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Maine to Require Providers Use E-Prescribing and Check Prescription Monitoring Data for Opioids, Benzodiazepine; Law Includes New Limits for Opioid Prescribing.


Maine to Require Providers Use E-Prescribing and Check Prescription Monitoring Data for Opioids, Benzodiazepine; Law Includes New Limits for Opioid Prescribing.

Prescribers and dispensers in Maine will be required to check prescription monitoring information when prescribing and dispensing a benzodiazepine or an opioid medication under “An Act To Prevent Opiate Abuse by Strengthening the Controlled Substances Prescription Monitoring Program” signed into law by Governor Paul LePage on April 19, 2016.

Under the law, a person who violates this rule commits a civil violation for which a $250 fine per incident may be adjudged.

Specifically, a dispenser must check prescription monitoring information prior to dispensing a benzodiazepine or an opioid medication to a person under any of the following circumstances:

a. the person is not a resident of Maine;
b. the prescription is from a prescriber with an address outside of Maine;
c. the person is paying cash when the person has prescription insurance on file; or
d. the person has not had a prescription for a benzodiazepine or an opioid medication in the previous 12-month period according to the pharmacy prescription record.
 
Further, the law (SP 671-LD 1646) establishes opioid medication prescribing limits. Prescribers may not prescribe to a patient any combination of opioid medication in an aggregate amount in excess of 100 morphine milligram equivalents of opioid medication per day.

In addition, prescribers may not prescribe within a seven-day period more than a seven-day supply of an opioid medication to a patient under treatment for acute pain, and prescribers may not prescribe within a 30-day period more than a 30-day supply of an opioid medication to a patient under treatment for chronic pain.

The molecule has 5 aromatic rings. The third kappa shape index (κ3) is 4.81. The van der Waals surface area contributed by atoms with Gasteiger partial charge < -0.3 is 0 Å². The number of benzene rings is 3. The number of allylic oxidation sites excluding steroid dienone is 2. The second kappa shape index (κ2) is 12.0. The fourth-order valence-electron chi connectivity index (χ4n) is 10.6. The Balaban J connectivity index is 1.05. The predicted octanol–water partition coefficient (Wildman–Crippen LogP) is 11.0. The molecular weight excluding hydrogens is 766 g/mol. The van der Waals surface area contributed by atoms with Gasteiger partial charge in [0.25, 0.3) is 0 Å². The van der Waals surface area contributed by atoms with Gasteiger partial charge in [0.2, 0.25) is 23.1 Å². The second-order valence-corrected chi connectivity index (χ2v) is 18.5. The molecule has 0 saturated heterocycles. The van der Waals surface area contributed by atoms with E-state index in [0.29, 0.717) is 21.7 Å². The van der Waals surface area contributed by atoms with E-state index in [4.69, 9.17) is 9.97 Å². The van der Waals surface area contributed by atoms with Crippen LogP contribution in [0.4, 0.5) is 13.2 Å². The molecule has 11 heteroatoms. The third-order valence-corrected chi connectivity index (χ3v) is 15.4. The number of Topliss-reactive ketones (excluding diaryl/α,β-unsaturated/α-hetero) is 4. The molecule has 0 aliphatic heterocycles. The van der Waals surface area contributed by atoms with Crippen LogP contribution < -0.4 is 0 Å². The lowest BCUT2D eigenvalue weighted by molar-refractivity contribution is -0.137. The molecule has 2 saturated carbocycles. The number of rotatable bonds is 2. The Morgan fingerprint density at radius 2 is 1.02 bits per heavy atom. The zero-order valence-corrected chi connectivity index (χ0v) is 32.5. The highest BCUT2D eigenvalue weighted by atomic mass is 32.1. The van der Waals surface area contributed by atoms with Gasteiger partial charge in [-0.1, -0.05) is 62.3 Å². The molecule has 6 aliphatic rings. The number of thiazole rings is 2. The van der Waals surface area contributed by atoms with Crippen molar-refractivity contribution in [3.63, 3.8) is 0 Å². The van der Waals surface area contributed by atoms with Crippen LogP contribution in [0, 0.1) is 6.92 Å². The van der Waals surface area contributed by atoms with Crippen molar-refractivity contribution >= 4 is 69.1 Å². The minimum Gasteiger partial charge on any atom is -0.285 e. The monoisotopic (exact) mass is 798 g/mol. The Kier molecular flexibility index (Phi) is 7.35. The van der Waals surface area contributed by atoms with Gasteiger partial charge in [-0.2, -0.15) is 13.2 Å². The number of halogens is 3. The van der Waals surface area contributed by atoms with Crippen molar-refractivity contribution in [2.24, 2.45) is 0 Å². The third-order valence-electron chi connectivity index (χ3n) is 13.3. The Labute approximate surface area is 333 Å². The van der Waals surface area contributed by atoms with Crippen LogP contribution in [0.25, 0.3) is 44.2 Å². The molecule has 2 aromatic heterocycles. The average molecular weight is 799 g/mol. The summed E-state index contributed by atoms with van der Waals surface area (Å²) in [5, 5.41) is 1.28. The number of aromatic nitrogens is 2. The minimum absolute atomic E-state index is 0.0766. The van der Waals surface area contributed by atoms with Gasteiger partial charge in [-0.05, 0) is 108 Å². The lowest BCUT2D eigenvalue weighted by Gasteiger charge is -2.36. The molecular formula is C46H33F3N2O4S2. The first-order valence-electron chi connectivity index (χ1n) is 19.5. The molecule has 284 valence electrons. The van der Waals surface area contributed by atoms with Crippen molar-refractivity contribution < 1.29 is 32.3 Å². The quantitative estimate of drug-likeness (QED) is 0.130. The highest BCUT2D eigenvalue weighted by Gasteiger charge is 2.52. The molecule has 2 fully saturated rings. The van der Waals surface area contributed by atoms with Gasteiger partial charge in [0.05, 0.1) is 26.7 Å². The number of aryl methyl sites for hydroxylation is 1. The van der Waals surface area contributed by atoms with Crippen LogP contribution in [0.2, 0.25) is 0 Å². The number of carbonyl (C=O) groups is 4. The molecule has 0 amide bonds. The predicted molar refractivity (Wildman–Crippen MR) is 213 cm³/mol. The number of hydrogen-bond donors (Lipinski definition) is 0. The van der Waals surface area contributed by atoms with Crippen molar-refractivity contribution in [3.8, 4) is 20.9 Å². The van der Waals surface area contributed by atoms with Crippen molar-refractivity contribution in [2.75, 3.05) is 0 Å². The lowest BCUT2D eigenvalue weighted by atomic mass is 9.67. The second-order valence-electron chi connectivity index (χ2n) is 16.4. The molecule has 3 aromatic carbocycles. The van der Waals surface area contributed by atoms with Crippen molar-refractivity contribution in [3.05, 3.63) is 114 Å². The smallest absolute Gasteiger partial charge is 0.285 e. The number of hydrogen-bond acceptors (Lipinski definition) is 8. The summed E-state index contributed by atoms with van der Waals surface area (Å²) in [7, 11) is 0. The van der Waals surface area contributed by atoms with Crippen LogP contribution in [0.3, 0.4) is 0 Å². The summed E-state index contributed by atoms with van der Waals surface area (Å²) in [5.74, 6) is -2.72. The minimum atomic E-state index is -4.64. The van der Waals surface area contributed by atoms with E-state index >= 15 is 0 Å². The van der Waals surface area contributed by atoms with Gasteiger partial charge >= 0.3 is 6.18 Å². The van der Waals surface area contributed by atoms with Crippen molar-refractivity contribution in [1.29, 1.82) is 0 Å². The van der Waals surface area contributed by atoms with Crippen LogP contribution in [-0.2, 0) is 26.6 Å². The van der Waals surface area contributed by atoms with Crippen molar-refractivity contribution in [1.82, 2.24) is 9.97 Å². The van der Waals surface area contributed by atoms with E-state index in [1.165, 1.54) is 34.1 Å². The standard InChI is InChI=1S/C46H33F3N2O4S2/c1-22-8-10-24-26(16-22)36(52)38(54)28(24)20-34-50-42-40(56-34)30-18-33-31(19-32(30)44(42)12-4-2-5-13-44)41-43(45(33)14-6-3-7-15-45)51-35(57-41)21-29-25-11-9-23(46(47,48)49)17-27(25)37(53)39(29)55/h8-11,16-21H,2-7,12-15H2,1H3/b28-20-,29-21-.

Prescribers will also need to complete three hours of continuing education every two years on the prescription of opioid medication as a condition of prescribing opioid medication. The law also requires all opioid medication to be prescribed electronically by July 1, 2017. Certain sections of the law are effective January 1, 2017.


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We have recently updated Naplex Questions and Answers Book. This new 2016-2017 edition covers an updated Naplex competency statement, and is available by clicking below link. You can also view sample pages associated with this book.

https://www.pharmacyexam.com/index.cfm/product/39_17/reference-guide-for-pharmacy-licensing-exam-questions-and-answers-naplex-2016-2017-edition.cfm

https://www.pharmacyexam.com/flipbooks/naplexqa/naplexqa.html


We have recently updated Naplex Questions and Answers Book. This new 2016-2017 edition covers an updated Naplex competency statement, and is available by clicking below link. You can also view sample pages associated with this book.

https://www.pharmacyexam.com/index.cfm/product/39_17/reference-guide-for-pharmacy-licensing-exam-questions-and-answers-naplex-2016-2017-edition.cfm

https://www.pharmacyexam.com/flipbooks/naplexqa/naplexqa.html


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Omega-3 Fish Oil Supplements Might Boost Antidepressants' Effects.


Omega-3 Fish Oil Supplements Might Boost Antidepressants' Effects.

Omega-3 fish oil supplements may improve the effectiveness of antidepressants, new research suggests.
Researchers reviewed the findings of eight clinical trials worldwide, as well as other evidence, and concluded that the supplements appear to help battle depression in people already on medication.

"Omega-3 fish oil -- in combination with antidepressants -- had a statistically significant effect over a placebo," said study leader Jerome Sarris. He is head of the ARCADIA Mental Health Research Group at the University of Melbourne in Australia.

The study looked at the result of trials where patients battling depression took either a standard antidepressant plus a form of omega-3 fish oil, versus the antidepressant plus an inactive placebo.

"The difference for patients taking both antidepressants and omega-3, compared to a placebo, was highly significant," Sarris said in a university news release. "This is an exciting finding because here we have a safe, evidence-based approach that could be considered a mainstream treatment," he explained.

Source: https://www.nlm.nih.gov/medlineplus/news/fullstory_158505.html


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Minnesota Pharmacies Could Take Back Prescription Medicines Under Proposed Legislation.


Minnesota Pharmacies Could Take Back Prescription Medicines Under Proposed Legislation.

Pharmacies in Minnesota would be able to collect and dispose of controlled substances (CS) and non-CS under a proposed bill (Senate File (SF) 1425). Currently, it is unlawful for Minnesota pharmacies to take back prescription drugs, reports American Pharmacists Association. The companion bill to SF 1425 is House File 1503. To date, the proposed bill was referred to the Committee on Health, Human Services and Housing for a second reading.